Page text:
Asperger's Syndrome at Work: What EA Professionals Need to Know

Article excerpt

"April is National Autism Awareness Month, yet few understand the challenges that adults face in the workplace."

Certain employees are enigmas to their colleagues and supervisors. Consider "Allan" a brilliant programmer who forgets to make eye contact and to smile. He irritates coworkers with painfully blunt, but usually accurate, assessments of their ideas, "That's dumb and won't work!" Doreen has lost more than a dozen technical writing jobs for asking too many questions and being "rude." Notoriously, she tried to empathize with a colleague by observing, "I can tell that your diet isn't working because you're still fat." Mark's supervisor laments, "He can be an incredibly creative, out-of-the-box thinker, but he gets so caught up in the details that he loses sight of what we're trying to accomplish. How do I get him to stay on track?"

What all of these employees have in common is Asperger's Syndrome (AS), a mild form of autism. Although awareness of Asperger's Syndrome has grown dramatically, little attention is given to the challenges that adults face in the workplace--particularly those earning high salaries in white-collar jobs. Many of them do not disclose their AS to their employers, while others entered the workforce before this disorder was recognized by the medical community. Many of these individuals aren't even aware that they have autism.

Asperger's Syndrome is estimated to affect 1 in every 250 people in the U.S. As a result, chances are that EA professionals are likely to come into contact with employees with this disorder. For instance, they may receive a call from a supervisor about an employee who is smart but doesn't "fit in." The employee in question usually has no idea that something is wrong. Interventions that do not match the unique way that these individuals process information will not work. In many cases, there are low-cost and even free accommodations that will enable an employee to meet performance requirements.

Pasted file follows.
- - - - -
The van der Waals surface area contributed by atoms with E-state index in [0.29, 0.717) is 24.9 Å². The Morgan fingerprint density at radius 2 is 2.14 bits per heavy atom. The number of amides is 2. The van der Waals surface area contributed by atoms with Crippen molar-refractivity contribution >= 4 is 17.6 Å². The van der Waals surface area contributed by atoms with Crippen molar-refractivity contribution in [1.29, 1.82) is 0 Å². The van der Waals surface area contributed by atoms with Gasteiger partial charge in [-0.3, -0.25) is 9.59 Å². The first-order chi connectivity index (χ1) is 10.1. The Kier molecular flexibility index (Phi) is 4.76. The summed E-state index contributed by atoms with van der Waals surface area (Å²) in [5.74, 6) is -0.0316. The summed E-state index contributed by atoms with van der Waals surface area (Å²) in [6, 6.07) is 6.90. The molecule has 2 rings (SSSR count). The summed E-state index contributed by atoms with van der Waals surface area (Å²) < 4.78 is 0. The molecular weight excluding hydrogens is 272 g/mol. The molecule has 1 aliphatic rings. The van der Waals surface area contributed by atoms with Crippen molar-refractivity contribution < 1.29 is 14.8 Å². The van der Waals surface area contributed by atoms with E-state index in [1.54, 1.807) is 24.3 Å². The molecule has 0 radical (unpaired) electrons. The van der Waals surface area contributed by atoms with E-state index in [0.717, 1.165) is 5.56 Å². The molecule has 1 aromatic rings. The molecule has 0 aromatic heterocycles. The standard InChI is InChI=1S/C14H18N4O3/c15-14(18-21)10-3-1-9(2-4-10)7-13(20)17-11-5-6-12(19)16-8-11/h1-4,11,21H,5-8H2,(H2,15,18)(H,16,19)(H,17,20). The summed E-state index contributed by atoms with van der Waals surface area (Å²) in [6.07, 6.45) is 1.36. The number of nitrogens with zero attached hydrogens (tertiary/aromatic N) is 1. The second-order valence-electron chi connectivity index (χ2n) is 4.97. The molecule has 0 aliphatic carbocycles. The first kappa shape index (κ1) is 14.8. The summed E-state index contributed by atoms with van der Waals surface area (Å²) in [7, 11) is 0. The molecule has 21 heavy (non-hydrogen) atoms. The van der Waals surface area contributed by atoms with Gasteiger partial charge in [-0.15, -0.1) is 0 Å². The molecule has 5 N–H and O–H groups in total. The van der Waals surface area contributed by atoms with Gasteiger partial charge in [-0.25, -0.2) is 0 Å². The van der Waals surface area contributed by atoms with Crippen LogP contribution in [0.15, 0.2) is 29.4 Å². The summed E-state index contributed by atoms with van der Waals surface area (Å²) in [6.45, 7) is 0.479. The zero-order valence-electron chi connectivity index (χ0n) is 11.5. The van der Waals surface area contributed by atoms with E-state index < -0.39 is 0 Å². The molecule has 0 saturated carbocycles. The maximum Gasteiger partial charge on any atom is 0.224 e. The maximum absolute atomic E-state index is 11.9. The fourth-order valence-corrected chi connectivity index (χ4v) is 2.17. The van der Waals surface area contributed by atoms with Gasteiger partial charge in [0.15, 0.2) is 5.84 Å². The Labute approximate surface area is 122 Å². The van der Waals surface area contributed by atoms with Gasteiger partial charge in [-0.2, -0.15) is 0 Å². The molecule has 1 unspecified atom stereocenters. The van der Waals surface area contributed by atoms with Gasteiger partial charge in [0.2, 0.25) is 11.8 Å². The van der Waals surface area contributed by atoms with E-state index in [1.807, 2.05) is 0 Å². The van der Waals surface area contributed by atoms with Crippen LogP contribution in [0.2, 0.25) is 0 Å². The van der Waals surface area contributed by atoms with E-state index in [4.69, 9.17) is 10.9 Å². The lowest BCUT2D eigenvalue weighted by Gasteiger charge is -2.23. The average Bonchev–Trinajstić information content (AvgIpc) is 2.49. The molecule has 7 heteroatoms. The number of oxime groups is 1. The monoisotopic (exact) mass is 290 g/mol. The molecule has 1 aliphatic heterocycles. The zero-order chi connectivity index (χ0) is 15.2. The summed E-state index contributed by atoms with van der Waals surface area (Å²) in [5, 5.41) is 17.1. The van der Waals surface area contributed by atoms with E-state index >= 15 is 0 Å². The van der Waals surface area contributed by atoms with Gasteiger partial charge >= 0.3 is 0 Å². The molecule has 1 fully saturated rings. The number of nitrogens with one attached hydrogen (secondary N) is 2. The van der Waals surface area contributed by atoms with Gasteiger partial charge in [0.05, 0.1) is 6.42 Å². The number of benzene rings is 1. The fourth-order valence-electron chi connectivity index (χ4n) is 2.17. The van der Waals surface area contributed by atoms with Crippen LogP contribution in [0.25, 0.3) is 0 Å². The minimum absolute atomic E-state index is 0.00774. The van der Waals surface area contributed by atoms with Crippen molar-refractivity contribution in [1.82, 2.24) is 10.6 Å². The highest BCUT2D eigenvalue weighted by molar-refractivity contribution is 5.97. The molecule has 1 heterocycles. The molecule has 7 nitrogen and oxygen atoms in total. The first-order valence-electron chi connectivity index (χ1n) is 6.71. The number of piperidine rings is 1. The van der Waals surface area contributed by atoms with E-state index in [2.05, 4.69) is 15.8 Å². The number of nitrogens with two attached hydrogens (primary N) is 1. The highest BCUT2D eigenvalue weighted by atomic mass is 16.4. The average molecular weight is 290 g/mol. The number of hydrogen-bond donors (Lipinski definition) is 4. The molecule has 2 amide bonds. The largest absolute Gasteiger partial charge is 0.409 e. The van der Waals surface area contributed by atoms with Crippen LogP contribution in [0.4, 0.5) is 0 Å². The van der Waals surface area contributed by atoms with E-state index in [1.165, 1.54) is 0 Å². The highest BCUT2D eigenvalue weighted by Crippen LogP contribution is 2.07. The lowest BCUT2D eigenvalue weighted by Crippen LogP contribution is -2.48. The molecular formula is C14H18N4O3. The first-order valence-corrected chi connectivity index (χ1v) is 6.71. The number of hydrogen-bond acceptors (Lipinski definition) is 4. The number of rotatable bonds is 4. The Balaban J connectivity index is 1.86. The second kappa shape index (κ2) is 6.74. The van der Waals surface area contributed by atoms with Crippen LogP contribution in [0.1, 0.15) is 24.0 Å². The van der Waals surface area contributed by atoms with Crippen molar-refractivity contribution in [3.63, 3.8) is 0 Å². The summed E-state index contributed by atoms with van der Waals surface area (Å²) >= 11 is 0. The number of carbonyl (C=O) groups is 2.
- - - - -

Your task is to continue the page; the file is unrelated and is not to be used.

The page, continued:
What is Asperger's Syndrome?

An Austrian physician named Hans Asperger, who wrote about a group of unusual children that had difficulty making friends, first described Asperger's Syndrome in 1944. Their pedantic speech was accented by odd vocal tones and rhythms. Their interest in a topic, no matter how arcane, often became an all-consuming passion. Writing in his native German, Asperger's work remained largely unknown in the English-speaking world until the 1980s, when British researcher Dr. Uta Frith translated it.

It wasn't until 1994 that Asperger's Syndrome was included in the Diagnostic and Statistical Manual of Mental Disorders, Fourth Edition (DSM-IV). It is classified as one of five Pervasive Developmental Disorders that include autism. The diagnostic criteria for Asperger's Syndrome (299.80) includes "qualitative impairment of social interaction" (e.g. nonverbal communication, development of reciprocal social relationships), and "restricted repetitive and stereotyped patterns of behavior, interests, and activities" (e.g. inflexible adherence to routines). There is no clinically significant delay in language or cognitive development (DSM-IV-tr 2000). (1) The cause is unknown.

Individuals with Asperger's Syndrome vary widely in their abilities, challenges, and need of support. Not every person experiences every symptom. For some, holding on to any job is a challenge. Others are able to establish careers, although they usually face significant struggles with communication throughout their working lives.

Individuals with AS in the workforce are typically bright and college educated. Although represented in all types of careers, the areas of high technology, technical writing, scientific and academic research, library science, and engineering make good use of their logic and analytical skills, excellent memory for facts, attention to detail, vast knowledge in specialized fields, and tolerance of routine. …